Let $M$ be an $n$-dimensional Alexandrov space with curvature $\geqslant k$. A point $p\in M$ is said to be an $(n,\delta)$ strained point if there are $n$ pairs of points $a_i, b_i$ such that $$ \tilde{\angle}a_i p b_i >\pi-\delta, \quad\tilde{\angle}a_i p a_j >\frac{\pi}{2}-\delta, $$ $$ \tilde{\angle}a_i pb_j>\frac{\pi}{2}-\delta,\quad \tilde{\angle}b_ipb_j>\frac{\pi}{2}-\delta. $$ We know if $\delta<c(n)$, then the map $\varphi(q)=(|a_1q|,...,|a_nq|)$ is a bi-Lipschitz homeomorphism between a certain neighborhood of $p$ and a domain in $\mathbb{R}^n$.

I want to know how big is $c(n)$? In the paper "A.D. Alexandrov space...", Theorem 5.4 says that if $\delta<\frac{1}{2n}$, then $\varphi$ is a $\frac{(1-2n\delta)}{\sqrt{n}}$-open Lipschitz map. So is the sharp constant $c(n)\leqslant \frac{c_1}{n}$? Can someone give an example that if $\delta>\frac{c_2}{n}$, then a neighborhood of $p$ is not homeomorphic to a domain in $\mathbb{R}^n$, $n\geqslant 3$.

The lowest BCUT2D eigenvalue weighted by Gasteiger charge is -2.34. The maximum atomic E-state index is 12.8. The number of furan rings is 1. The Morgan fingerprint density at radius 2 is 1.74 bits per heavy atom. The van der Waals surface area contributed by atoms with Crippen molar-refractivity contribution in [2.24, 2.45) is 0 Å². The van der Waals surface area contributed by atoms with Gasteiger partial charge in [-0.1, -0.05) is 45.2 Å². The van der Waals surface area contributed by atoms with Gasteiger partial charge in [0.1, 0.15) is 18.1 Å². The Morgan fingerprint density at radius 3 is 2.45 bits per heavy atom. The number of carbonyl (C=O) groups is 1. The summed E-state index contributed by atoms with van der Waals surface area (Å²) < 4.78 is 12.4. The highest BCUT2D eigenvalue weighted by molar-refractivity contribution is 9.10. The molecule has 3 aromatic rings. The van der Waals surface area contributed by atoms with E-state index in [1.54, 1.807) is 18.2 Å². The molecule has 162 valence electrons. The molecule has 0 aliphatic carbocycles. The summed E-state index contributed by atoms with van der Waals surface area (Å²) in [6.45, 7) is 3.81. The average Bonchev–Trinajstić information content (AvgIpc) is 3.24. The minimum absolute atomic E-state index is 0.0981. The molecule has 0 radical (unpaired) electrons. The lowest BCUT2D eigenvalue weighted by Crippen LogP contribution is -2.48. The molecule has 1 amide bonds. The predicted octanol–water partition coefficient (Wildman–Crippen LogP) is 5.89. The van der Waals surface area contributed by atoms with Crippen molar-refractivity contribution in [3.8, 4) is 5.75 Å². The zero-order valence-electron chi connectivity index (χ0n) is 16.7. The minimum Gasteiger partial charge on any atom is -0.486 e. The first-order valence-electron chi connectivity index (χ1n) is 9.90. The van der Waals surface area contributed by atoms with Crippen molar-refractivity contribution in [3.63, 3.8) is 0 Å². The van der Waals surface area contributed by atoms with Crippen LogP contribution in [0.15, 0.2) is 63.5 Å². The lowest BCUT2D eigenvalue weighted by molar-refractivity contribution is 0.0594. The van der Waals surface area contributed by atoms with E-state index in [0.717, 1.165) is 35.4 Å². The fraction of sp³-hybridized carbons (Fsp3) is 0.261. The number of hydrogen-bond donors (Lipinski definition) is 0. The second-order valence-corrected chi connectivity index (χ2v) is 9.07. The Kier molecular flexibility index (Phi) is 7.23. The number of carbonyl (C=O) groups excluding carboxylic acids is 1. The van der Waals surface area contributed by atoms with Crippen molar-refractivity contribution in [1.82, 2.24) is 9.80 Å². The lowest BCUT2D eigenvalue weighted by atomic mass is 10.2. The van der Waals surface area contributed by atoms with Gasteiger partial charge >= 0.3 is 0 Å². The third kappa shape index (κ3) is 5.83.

1 Answer 1


Your question is almost equivalent to following problem:

Find the minimal value $\delta_n$ such that $\mathbb{S}^{n-1}$ contains $2\cdot(n+1)$ points on the distance at least $\tfrac\pi2-\delta_n$ from each other.

I guess it is not hard to solve, if the oprimal configuration is centrally symmetric, then $\delta_n$ is the bound you are looking for.

On the other hand, there is another version of strainers where the sharp bound is obvious. The condition is $$\tilde\measuredangle(p\,{}^{a_i}_{a_j})>\tfrac\pi2+\delta$$ for a point array $a_0,\dots,a_n$. In this case the distance map $M\to \mathbb{R}^n$ defined by $$x\mapsto (|a_1-x|,\dots,|a_n-x|)$$ is bi-Lipschitz in a neighborhood of $p$ (note that we did not use $a_0$).

This is not true if $\delta\le 0$, even for $n$-dimensional Euclidean space.

One has to work bit more to introduce this type of strainers, but they provide extra flexibility. In particular they are essential in the proof stability theorem.


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